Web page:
Friday, June 02, 2023

Lossan: Ruth Keggin & Rachel Hair explore music from the Isle of Man

Lossan: that’s a word in Manx Gaelic that means shimmer, flicker, particles of light in darkness such as you might glimpse when looking at light reflecting on water at night.

It is also the title that Ruth Keggin and Rachel Hair have chosen for their duo album.

“It felt very fitting to title the album this way,” Ruth said. “The word also has connections to sea and sky and it’s these things that connect us both and are so important to our homelands.”

Ruth is a singer, native to the Isle of Man, and an artist who has played a part in the resurgence of interest in the Manx Gaelic language in recent times.

Rachel Hair’s instrument is the harp. She is from Scotland, currently based in Glasgow. Her music has taken her as far afield as Japan, the United States, and Australia. She’s been visiting the Isle of Man for a number of years to teach and play.

Ruth and Rachel met more than a decade ago at an after hours session one night on Man. Off and on since then, they have been playing together, including a gig at the Edinburgh International Harp Festival.

“For years now I have been inspired by the culture on the Isle of Man and its music, song, and language,” Rachel said. “I’m so grateful to those involved in the cultural scene on the island for welcoming me.”

Ruth’s and Rachel’s collaboration on Lossan adds to the creativity of Manx music in both song and melody -- and there are a few tunes from Scotland and Ireland in their set list as well, tunes which help illuminate connections among Celtic traditions, and the work of those who bring those traditions forward.

The whole of Lossan is well worth repeated listenings; indeed the balance of intricacy and simplicity that marks the duo’s arrangements and choices of music readily invites that.

That said, tracks to listen out for especially include

Graih Foalsey is a traditional song from the Isle of Man about about a lover who has proved false to her man. If you know other Celtic tales of false lovers you might hear hints of those in word and melody both. In this tale, though man knows of the circumstance, he remains hopeful. That likely explains why the song is reflective in tone rather than angry or sad It’s a piece Ruth and Rachel each enjoy performing when they are working on their own, so it made a natural choice to include in this duo project.

For the Tri Nation Harp Jigs Set, Rachel features on her own with a set that moves from a traditional Scottish tune to a Manx one to one from Ireland; Ruth similarly has a track on her own with an a capella take on the traditional Manx song Arrane Saveenagh, a song which has similar lyrics in the same vein as Rock-a-bye Baby.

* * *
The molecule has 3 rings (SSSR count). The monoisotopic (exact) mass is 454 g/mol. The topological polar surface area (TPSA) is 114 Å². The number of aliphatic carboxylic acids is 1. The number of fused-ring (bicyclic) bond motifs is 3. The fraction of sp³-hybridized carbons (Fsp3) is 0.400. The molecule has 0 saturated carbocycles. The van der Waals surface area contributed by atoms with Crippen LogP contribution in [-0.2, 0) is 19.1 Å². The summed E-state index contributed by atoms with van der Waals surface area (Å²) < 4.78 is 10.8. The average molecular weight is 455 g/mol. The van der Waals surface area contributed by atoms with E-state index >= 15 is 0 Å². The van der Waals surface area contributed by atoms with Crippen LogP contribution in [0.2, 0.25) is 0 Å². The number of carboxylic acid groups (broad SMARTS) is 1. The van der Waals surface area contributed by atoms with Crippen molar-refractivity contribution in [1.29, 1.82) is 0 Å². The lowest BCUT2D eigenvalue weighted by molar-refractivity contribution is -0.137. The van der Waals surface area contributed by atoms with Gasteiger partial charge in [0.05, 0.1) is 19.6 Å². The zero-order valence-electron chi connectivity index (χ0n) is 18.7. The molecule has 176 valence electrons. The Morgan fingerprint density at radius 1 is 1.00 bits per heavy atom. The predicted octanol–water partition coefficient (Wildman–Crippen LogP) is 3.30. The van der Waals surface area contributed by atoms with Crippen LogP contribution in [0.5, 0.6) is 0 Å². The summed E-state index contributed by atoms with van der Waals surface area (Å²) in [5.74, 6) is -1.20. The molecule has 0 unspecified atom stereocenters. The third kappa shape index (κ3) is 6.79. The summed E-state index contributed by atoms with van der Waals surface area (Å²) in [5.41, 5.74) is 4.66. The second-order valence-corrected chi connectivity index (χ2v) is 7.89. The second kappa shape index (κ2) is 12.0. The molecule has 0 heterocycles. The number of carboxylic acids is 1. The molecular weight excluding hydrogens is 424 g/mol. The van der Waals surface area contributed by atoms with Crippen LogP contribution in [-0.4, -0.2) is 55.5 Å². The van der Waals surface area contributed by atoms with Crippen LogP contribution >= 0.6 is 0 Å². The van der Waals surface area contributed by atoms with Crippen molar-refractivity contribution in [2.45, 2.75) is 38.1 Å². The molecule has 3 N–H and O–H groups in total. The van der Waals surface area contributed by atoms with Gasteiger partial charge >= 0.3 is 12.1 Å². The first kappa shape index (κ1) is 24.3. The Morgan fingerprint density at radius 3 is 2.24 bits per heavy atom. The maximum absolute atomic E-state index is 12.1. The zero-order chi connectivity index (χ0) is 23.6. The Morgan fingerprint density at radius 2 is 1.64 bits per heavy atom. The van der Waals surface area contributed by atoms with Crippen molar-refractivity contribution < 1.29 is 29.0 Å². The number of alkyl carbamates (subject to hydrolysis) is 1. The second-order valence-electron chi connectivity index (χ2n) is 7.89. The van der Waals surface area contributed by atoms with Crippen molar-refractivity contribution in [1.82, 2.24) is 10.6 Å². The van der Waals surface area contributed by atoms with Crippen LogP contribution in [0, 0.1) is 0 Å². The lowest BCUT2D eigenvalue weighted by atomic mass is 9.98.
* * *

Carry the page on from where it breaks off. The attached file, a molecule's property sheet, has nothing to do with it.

You might at this point be wondering a bit about Manx Gaelic and Manx music and where they come from. They’re Celtic: if you have Scottish Gaelic or Irish a few words might catch your ear .

The Isle of Man lies in the Irish Sea, about halfway between Ireland and Scotland. Through history it has had connections and influences to the cultures of both countries, and to the Nordic lands also, as it made a good way station for traveling Vikings.

The Isle of Man has remained its own country, though, and being an island a bit out on the sea, has developed its own languages and culture from all those elements.

Another set to listen out for on Lossan is Eubonia Soilshagh, which comprises a lively collection of drinking songs, several with trad Manx lyrics set to contemporary melodies by Manx musician Annir Kissack. This is also a track on which guests join the duo: Adam Brown on bodhran, Adam Rhodes on bouzouki, and Isla Callister on fiddle.

The whole of Lossan offers a way to explore an aspect of Celtic music and Gaelic song that’s perhaps lesser known than others.

It also offers a master class in how singer and instrumentalist can work together to explore song and melody.

All that comes together especially in another track: Arrane Oie Vie, also known as the Good Night Song. It too is a traditional Manx song, one which is often used to end an evening of music.

Ruth Keggin and Rachel Hair have chosen this song to draw their duo album Lossan to a close, as well.

There’s much more to enjoy on Lossan. Take time with what Ruth Keggin and Rachel hair have created; you will be well rewarded.

Ruth and Rachel each have other albums in release, which you may find out about at their respective websites.
For English language lyrics of the songs on Lossan, go to the media tab of Ruth’s website.

Photographs of Ruth and Rachel by Amore du Plessis Photography

You may also wish to see:
A Celtic autumn celebration on the Isle of Man
Alterum from Julie Fowlis, with songs in Scottish Gaelic
Thar Toinn from Muireann Nic Amhlaoibh with songs in Irish

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